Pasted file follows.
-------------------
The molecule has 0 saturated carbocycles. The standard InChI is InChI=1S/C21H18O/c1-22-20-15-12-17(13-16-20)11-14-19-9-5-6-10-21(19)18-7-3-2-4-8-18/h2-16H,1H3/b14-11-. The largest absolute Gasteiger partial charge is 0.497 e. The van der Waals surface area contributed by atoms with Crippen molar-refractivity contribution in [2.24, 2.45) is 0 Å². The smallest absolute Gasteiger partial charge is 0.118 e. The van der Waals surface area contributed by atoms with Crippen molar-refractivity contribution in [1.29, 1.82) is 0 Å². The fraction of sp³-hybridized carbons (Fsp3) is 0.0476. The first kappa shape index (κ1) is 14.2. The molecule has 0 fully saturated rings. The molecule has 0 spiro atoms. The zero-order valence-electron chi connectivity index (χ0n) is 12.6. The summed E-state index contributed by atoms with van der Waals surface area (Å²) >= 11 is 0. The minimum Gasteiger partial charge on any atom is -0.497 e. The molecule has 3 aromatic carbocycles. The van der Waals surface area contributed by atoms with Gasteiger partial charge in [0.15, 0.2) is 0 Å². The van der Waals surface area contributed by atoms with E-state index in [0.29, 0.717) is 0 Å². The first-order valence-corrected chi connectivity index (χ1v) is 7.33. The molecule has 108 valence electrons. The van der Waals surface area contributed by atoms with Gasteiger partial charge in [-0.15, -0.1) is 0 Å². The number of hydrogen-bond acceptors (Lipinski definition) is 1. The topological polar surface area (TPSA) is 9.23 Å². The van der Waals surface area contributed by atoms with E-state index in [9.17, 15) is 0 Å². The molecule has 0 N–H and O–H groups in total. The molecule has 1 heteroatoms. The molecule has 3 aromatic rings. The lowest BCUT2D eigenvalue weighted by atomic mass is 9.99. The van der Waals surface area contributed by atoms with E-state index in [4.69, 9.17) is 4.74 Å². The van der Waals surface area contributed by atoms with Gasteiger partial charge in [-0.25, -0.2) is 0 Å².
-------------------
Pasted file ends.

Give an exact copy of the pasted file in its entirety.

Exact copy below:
The molecule has 0 saturated carbocycles. The standard InChI is InChI=1S/C21H18O/c1-22-20-15-12-17(13-16-20)11-14-19-9-5-6-10-21(19)18-7-3-2-4-8-18/h2-16H,1H3/b14-11-. The largest absolute Gasteiger partial charge is 0.497 e. The van der Waals surface area contributed by atoms with Crippen molar-refractivity contribution in [2.24, 2.45) is 0 Å². The smallest absolute Gasteiger partial charge is 0.118 e. The van der Waals surface area contributed by atoms with Crippen molar-refractivity contribution in [1.29, 1.82) is 0 Å². The fraction of sp³-hybridized carbons (Fsp3) is 0.0476. The first kappa shape index (κ1) is 14.2. The molecule has 0 fully saturated rings. The molecule has 0 spiro atoms. The zero-order valence-electron chi connectivity index (χ0n) is 12.6. The summed E-state index contributed by atoms with van der Waals surface area (Å²) >= 11 is 0. The minimum Gasteiger partial charge on any atom is -0.497 e. The molecule has 3 aromatic carbocycles. The van der Waals surface area contributed by atoms with Gasteiger partial charge in [0.15, 0.2) is 0 Å². The van der Waals surface area contributed by atoms with E-state index in [0.29, 0.717) is 0 Å². The first-order valence-corrected chi connectivity index (χ1v) is 7.33. The molecule has 108 valence electrons. The van der Waals surface area contributed by atoms with Gasteiger partial charge in [-0.15, -0.1) is 0 Å². The number of hydrogen-bond acceptors (Lipinski definition) is 1. The topological polar surface area (TPSA) is 9.23 Å². The van der Waals surface area contributed by atoms with E-state index in [9.17, 15) is 0 Å². The molecule has 0 N–H and O–H groups in total. The molecule has 1 heteroatoms. The molecule has 3 aromatic rings. The lowest BCUT2D eigenvalue weighted by atomic mass is 9.99. The van der Waals surface area contributed by atoms with E-state index in [4.69, 9.17) is 4.74 Å². The van der Waals surface area contributed by atoms with Gasteiger partial charge in [-0.25, -0.2) is 0 Å².